EAT OUT With great food, good service and lovely ambience, dining at Kryptos is a wonderful experience. POOJA RAIKWAR
Greek cuisine shares characteristics with other Mediterranean ones like Italy, the Balkans, Turkey and the Levant.
The main ingredients of Greek cuisine are basic and few: olive oil, honey, yoghurt, fresh fruits and vegetables, lamb and fish. The manner in which the delicacies are prepared is delightfully unconventional and exotic to the senses.
Kryptos is the Greek venture by the duo Vipin and Willi hidden away on the ever-bustling Khader Nawaz Khan Road.
What caught our attention as we walked in for lunch was the long stone table providing seating for 20! “The most important thing to know about Greek culture is that eating out and sharing is as important as the food itself,” said Vipin (M.D) answering the first query that we shot at him.
Though this concept is not relished by many, the table holds the centre spot, encouraging strangers to share common space. There are also cosy corner tables for more private conversations.
Dim lights, unobtrusive music and collage of sequence carvings of stone and wooden walls adds on to the ambience as well. They also have an open kitchen where one is always welcome to view the offerings and customise it according to one's preference.
Speaking of the food, you'll have to make more than one visit to do justice to the exhaustive menu that pays close attention to the plate as well as the palate.
The runaway favourite on the non-veg platter for us was Arnipitakia (baked rolls of phyllo pastry filled with minced lamb and feta) and the Kotopoulopitakia (chicken mince with apricot and feta wrapped in phyllo pastry).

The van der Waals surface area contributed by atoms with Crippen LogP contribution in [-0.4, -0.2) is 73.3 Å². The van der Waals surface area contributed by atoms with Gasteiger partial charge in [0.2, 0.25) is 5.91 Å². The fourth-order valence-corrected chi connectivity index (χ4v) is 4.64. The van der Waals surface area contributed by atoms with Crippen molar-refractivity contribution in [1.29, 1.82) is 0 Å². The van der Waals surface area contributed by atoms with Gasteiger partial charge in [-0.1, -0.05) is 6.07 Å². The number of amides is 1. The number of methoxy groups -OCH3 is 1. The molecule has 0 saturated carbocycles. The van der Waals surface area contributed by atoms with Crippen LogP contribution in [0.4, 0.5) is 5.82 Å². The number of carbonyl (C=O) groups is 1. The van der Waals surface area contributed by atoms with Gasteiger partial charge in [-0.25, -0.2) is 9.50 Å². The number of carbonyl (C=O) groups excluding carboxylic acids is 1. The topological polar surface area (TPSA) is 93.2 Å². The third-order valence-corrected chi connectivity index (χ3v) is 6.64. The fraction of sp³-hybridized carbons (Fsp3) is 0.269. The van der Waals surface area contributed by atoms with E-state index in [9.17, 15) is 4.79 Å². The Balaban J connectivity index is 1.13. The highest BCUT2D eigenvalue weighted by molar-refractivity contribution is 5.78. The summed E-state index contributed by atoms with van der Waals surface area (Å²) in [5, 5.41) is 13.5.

The ruling dish on the veg platter was the Tiropitakia (phyllo pastries filled with mixed savoury cheeses), Eliotes (Cypriot kalamata black olive tapenade in pastry rolls with oregano) and so was Kalitsounia (baked pastries filled with ricotta, pumpkin and greens topped with sesame seeds).
We then headed straight to the main course: the Spanáki kai Tyrí Kotópoulo (chicken breast with spinach and cheese in red pepper marinade) and the Kotópoulo (chicken cubes rubbed with sumac, oregano, lemon, garlic and paprika) were wholesome with just the right amount of dressing .
Bursting with cheese and flavour, the Melitzanes Papoutsakia me Tiri (baked aubergines with mozzarella, potato, zucchini and béchamel) is a must-try and so is the Piperies Gemistes (braised red and yellow sweet peppers with tomato, pine nut, mint and basmati rice), which is delicately spiced to perfection.
The effervescent waiters were immediately by our side helping us choose the desserts. The delightful Svingi (melting chocolate filled hot Greek batter puffs with chocolate or vanilla gelato) and a sinful helping of the Baklava (a very traditional pastry of layered phyllo with walnut, pistachio and almond) is a sweet indulgence.
For health freaks there is a chilled mezze buffet consisting of soups, salads and deserts.
Cost for two: Rs. 1500 - 2000
Pooja is a II Year Civil Engineering student at Easwari Engineering College.
Photos: R. Ragu